For almost every decision we have to take, bidders line up to take the contract. Every time we look at a screen, which is almost every minute of the day, we are enjoined to think something, believe something, buy something, do something. We get told who to vote for, how to eat, how to have sex, how to sleep, what to wear, what to watch. Our devices and apps are designed to hack our frontal cortex, to nudge us in this direction or that one, to direct our attention here instead of there. They also tend to give everyone similar information. Some of the models for how to think and feel and live are good; a lot of them are bad, and the options are endless.
So on the one hand, we have access to a broader range of information and insight than any generation in history, which ought to make us all more interesting. On the other, it’s very difficult, amidst the crossfire hurricane of influence, to think and act for yourself - to be you.
I could leave it there, with the conclusion that we’re all being influenced all the time and we’re not remotely prepared for how to manage these influences, and that maybe we should think about that a little more. But I want to add this: that there is a group of people who have a lot to teach us about how to live in the age of influence, because they have confronted this question with a special intensity for hundreds of years.
Artists (in the broad sense - painters, novelists, composers, etc) are pretty much defined by the struggle to be themselves; to absorb influences without surrendering to them; to be open to others and stubbornly individual. Consequently, artists have a different relationship to influence than the rest of us do. The core difference is this: artists do not absorb their influences passively. They choose their influences, and they choose how to be influenced by them.
Since most of us don’t naturally do this, when we discuss artists we often get this wrong. In his very good short post on the subject, Austin Kleon quotes Jean-Michel Basquiat: “You’ve got to realize that influence is not influence. It’s simply someone’s idea going through my new mind.” Basquiat isn’t talking about letting an idea passively go through his mind. He’s talking about using other artists, his influences, almost like software: let me run this programme and see what happens, what new possibilities it opens up. When we say, ‘Basquiat was influenced by Van Gogh’ we use the passive voice, as if Van Gogh is the active one. But actually the opposite is true.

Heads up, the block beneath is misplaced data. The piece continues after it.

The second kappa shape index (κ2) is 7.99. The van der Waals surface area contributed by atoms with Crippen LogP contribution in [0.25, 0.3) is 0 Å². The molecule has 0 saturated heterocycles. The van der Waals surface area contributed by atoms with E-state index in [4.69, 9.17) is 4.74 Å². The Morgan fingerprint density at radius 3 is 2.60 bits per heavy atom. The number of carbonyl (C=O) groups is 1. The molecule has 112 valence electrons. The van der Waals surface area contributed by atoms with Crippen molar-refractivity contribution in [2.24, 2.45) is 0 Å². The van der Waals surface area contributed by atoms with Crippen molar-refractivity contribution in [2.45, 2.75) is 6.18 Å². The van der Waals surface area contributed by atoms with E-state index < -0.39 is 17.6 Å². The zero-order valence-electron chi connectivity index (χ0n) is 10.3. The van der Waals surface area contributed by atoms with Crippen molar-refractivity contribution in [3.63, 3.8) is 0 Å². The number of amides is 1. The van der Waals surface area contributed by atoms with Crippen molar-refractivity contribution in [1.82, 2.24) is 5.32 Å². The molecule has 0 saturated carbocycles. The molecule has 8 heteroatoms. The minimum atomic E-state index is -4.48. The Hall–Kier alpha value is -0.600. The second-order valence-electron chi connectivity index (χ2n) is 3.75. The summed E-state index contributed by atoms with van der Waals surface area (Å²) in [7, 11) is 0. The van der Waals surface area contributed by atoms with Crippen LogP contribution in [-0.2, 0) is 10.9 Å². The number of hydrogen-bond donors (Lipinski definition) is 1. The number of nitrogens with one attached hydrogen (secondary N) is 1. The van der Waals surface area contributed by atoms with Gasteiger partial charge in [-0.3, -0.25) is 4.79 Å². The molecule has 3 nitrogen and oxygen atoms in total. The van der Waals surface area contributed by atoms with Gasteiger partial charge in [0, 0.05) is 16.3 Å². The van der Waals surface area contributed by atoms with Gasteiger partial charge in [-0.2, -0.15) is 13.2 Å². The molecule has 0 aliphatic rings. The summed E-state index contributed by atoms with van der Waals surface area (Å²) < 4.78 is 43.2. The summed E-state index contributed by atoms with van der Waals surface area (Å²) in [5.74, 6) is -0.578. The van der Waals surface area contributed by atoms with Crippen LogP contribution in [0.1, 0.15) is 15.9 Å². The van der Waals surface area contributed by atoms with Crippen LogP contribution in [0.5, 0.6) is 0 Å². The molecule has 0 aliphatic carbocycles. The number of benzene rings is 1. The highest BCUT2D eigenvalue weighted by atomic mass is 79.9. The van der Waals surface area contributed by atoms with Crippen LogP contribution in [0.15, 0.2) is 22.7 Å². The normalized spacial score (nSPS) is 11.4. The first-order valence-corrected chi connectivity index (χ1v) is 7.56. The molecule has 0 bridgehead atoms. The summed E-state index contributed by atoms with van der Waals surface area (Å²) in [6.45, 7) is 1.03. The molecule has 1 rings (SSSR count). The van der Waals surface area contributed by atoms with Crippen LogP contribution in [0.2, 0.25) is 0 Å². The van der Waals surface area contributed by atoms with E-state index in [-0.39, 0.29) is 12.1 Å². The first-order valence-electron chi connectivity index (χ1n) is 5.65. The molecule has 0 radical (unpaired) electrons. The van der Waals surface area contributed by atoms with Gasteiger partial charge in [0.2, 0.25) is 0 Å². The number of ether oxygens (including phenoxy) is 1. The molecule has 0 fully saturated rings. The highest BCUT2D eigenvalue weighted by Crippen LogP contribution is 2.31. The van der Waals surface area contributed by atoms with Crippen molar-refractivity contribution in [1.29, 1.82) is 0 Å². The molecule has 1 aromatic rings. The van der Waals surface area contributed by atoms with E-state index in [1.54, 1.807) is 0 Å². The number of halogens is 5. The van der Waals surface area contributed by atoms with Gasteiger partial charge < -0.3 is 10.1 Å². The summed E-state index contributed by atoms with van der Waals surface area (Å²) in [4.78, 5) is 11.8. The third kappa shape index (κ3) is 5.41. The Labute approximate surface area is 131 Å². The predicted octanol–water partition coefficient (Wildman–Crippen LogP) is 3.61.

Austin quotes a couple of critics who make this point more explicitly. Here’s the literary critic K.K. Ruthven:
To say that Keats influenced Wilde is not only to credit Keats with an activity of which he was innocent, but also to misrepresent Wilde by suggesting he merely submitted to something he obviously went out of his way to acquire. In matters of influence, it is the receptor who takes the initiative, not the emitter.
Here’s the art critic Michael Baxandall:
‘Influence’ is a curse of art criticism primarily because of its wrong-headed grammatical prejudice about who is the agent and who the patient: it seems to reverse the active/passive relation relation which the historical actor experiences and the inferential beholder will wish to take into account. If one says that X influenced Y it does seem that one is saying that X did something to Y rather than that Y did something to X. But in the consideration of good pictures and painters the second is always the more lively reality…. If we think of Y rather than X as the agent, the vocabulary is much richer and more attractively diversified: draw on, resort to, avail oneself of, appropriate from, have recourse to, adapt, misunderstand…remodel, ape, emulate, travesty, parody…
I think this is partly what Jorge Luis Borges was getting at in his essay, ‘Kafka and His Precursors’. The argument is playful and subtle. Borges starts out by marvelling at how unique Kafka is - at how he seems to be without any obvious literary antecedents at all. But then he starts looking for connections with previous writers and finds them: there’s something of Zeno in K’s failure to reach the castle despite journeying towards it; something of Kierkegaard’s religious parables; something of a story by the fantasy writer Lord Dunsany (Borges’ reference points become increasingly obscure) and so on. Borges then notes that without Kafka, we wouldn’t spot any connections between these writers. Kafka has enabled us to see them anew. He has created his precursors. Borges is showing us how our experience of a writer is always filtered through the other writers we’ve read (in that sense, Shakespeare is ‘influenced’ by T.S Eliot), but he’s also talking about how great artists impose themselves on contemporaries and predecessors, rather than the other way around.